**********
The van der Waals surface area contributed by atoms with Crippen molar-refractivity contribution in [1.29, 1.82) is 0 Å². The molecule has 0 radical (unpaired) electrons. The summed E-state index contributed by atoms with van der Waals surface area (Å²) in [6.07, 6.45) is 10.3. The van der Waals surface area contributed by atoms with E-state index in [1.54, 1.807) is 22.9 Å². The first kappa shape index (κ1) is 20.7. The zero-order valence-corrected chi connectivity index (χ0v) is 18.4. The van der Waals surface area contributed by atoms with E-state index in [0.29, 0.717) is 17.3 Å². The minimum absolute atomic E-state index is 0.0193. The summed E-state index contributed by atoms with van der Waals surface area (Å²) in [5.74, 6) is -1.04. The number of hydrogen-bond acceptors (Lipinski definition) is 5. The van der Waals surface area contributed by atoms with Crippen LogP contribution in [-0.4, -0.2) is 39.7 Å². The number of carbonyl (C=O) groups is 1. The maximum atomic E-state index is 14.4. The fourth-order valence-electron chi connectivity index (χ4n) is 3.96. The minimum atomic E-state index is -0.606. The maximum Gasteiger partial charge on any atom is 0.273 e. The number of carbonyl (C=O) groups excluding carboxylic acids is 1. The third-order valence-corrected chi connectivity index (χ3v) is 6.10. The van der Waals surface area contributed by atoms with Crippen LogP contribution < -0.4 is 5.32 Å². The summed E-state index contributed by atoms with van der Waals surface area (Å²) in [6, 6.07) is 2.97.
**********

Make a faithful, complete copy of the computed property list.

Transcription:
The van der Waals surface area contributed by atoms with Crippen molar-refractivity contribution in [1.29, 1.82) is 0 Å². The molecule has 0 radical (unpaired) electrons. The summed E-state index contributed by atoms with van der Waals surface area (Å²) in [6.07, 6.45) is 10.3. The van der Waals surface area contributed by atoms with E-state index in [1.54, 1.807) is 22.9 Å². The first kappa shape index (κ1) is 20.7. The zero-order valence-corrected chi connectivity index (χ0v) is 18.4. The van der Waals surface area contributed by atoms with E-state index in [0.29, 0.717) is 17.3 Å². The minimum absolute atomic E-state index is 0.0193. The summed E-state index contributed by atoms with van der Waals surface area (Å²) in [5.74, 6) is -1.04. The number of hydrogen-bond acceptors (Lipinski definition) is 5. The van der Waals surface area contributed by atoms with Crippen LogP contribution in [-0.4, -0.2) is 39.7 Å². The number of carbonyl (C=O) groups is 1. The maximum atomic E-state index is 14.4. The fourth-order valence-electron chi connectivity index (χ4n) is 3.96. The minimum atomic E-state index is -0.606. The maximum Gasteiger partial charge on any atom is 0.273 e. The number of carbonyl (C=O) groups excluding carboxylic acids is 1. The third-order valence-corrected chi connectivity index (χ3v) is 6.10. The van der Waals surface area contributed by atoms with Crippen LogP contribution < -0.4 is 5.32 Å². The summed E-state index contributed by atoms with van der Waals surface area (Å²) in [6, 6.07) is 2.97.